Marky’s Caviar CEO Mark Zaslavsky and Marky’s Caviar Brand Ambassador David Bashkov joined Yahoo Finance Live to discuss how COVID-19 has impacted the caviar and gourmet retail market.
ADAM SHAPIRO: We think big eating on a celebratory night might be some sour cream with salmon fish eggs, right on top of a potato pancake. The patricians among us know that true caviar is the way to go with your champagne. So let's bring in two folks who have really just brought a revolution into how all of us can enjoy the best of the best when it comes to caviar and that's Mark Zaslavsky from Marky's Caviar Group. He's the CEO, as well as David Bashkov, Mark's grandson and also Mark's caviar brand ambassador.
And you should know that what these two gentlemen are doing not only harvesting traditional beluga, the most prized variety of caviar in the world, but they're growing the relatives of the ancient sturgeon in northern Florida. So let me start with you, Mark. How did you get around doing this? I mean this is the stuff you can't import into the United States, you're growing it in the United States. Is it the same essential caviar you'd get that used to come from the Caspian Sea?
MARK ZASLAVSKY: Yes, we start our company founded in 1983 as a small retail store. We were selling different products and then we came-- become distributors of caviar. Probably because of my heavy accent, chefs would ask us for caviar. So we were importing caviar from Russia, Soviet Union for many years.
Close to 2000 we understood that caviar will be coming to the end and we decided to bring Caspian Sea to northern Florida. Historically, Russia and Iran were capitals of the world for caviar. So we actually move this capital to the United States. In 2001 we created a sturgeon aqua farm, in 2003 we brought fish to the United States and 2000-- probably 2003 we reproduce fish and we had more than 20,000 beluga in our backyard in northern Florida. And that's what we have.
ADAM SHAPIRO: It's impressive. It's impressive.
SIBILE MARCELLUS: And have you actually succeeded in reducing our dependency on Russian and Iranian caviar at this point? Do we have enough here in America?
MARK ZASLAVSKY: Yes, we're-- thank you for asking, we are very close to doing. In 2018 we are prepared for harvesting beluga and we had probably over 1,000 fish mature and unfortunately on October 10, 2018, Hurricane Michael, category five hurricane entered our farm from, came from the Gulf of Mexico and we lost about 75% of our fish, mature fish. So it kind of moved our production to 2020. This is the first year that American beluga caviar, real beluga, beluga huso huso was produced in the United States. We had the egg and from egg we created egg caviar.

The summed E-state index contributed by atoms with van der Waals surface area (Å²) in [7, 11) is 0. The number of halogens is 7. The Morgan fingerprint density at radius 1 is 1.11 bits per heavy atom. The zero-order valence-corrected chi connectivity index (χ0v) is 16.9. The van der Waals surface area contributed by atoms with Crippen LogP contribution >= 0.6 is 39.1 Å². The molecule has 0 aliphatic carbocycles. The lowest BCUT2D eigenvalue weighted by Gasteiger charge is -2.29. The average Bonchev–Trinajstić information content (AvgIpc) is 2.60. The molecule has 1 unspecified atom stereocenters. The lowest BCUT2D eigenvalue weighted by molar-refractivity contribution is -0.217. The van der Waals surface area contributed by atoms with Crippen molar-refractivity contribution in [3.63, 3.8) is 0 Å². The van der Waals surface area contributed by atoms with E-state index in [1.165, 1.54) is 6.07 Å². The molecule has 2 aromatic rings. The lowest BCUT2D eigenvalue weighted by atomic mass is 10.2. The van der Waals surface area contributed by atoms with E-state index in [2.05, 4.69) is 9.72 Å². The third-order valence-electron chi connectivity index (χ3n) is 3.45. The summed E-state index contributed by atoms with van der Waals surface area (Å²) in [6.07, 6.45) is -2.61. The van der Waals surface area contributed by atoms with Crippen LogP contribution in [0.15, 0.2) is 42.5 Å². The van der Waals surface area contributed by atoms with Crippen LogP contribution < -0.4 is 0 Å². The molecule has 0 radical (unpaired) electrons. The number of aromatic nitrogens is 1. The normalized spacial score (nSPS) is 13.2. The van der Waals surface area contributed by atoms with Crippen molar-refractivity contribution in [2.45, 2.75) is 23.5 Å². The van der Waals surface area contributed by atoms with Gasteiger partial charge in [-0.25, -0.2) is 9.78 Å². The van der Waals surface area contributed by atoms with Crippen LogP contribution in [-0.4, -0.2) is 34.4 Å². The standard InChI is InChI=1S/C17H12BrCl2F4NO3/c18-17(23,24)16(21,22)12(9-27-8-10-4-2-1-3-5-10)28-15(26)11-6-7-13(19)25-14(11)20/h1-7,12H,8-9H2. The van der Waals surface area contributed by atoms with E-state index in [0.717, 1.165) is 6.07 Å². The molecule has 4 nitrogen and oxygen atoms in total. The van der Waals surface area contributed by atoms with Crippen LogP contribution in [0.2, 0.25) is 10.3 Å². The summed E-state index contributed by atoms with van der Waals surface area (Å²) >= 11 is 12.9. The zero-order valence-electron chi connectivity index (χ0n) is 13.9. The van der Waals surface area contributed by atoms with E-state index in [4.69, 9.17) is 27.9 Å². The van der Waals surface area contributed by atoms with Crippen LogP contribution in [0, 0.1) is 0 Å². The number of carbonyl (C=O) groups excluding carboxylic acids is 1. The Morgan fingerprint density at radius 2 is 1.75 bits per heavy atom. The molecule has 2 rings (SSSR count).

ADAM SHAPIRO: David. David, this is a remarkable story and I'm looking forward to trying this at some point because I've always heard stories about caviar. $400 an ounce is that about how much this would cost? I would imagine when it was imported it was what, around a couple thousand dollars an ounce. But what are the price ranges and how do you eat it? What's the best way to eat it?
DAVID BASHKOV: Yeah, so right now a kilo retail price for beluga caviar is at $24,000 for grade 00. So there's many grades to caviars and the current grade, which we have it's $24,000 a kilo. And the best way to serve caviar I tell people is have it alone on a mother of pearl spoon. You really want to indulge into the delicacy for what it truly is. And after that you can really add anything you want. Caviar is a great component as a substitute also like for salt so I recommend trying it first on its own to really get the best of what it truly is, its flavor profile, its characteristics, textures, and then you can pair it with some blinis, creme fraiche, the traditional way and put it on your bagel, smoked salmon, your eggs.
SIBILE MARCELLUS: I really like the idea of caviar instead of salt. Or yeah, just a difference in price there but yeah, absolutely, let's replace all salt with caviar. But, Mark, I wanted to ask you, what has been the impact of the coronavirus pandemic on caviar because it's such a specialty food, have you seen a hit to sales?
MARK ZASLAVSKY: Yes, what happened was COVID-19, cruise lines stopped working. We lost all the customers, cruise lines, airline. We lost more than 900 large hotels and restaurants. We lost casinos and hotels in casinos. We lost small distributors, distributors only concentrating on other distributors to the restaurant. At the same time, we had some increase in sales in our retail and on our website. David can probably tell you more about social media and website but yes.
ADAM SHAPIRO: David, because we have limited time, I am curious, people should go to the website, they can Google Marky's Caviar Group and it's more than just the beluga caviar that you're selling. There's smoked salmon, all kinds of stuff. So you know, David, who's buying? Is it younger people, people who-- my grandmother was from Kiev, so is it people who knew this back in the old country?
DAVID BASHKOV: Yes, so you know a lot of our customers, they're organic customers that we've built from over the years and we, our customers tend to be from very young to much older demographic of people. And now little by little you know, with social media, the help of Instagram and Twitter we are trying to educate and knowledge the younger millennials on these gourmet delicacies but our customers range from you know, much older, elderly people, to even younger, young adults and even some teenagers.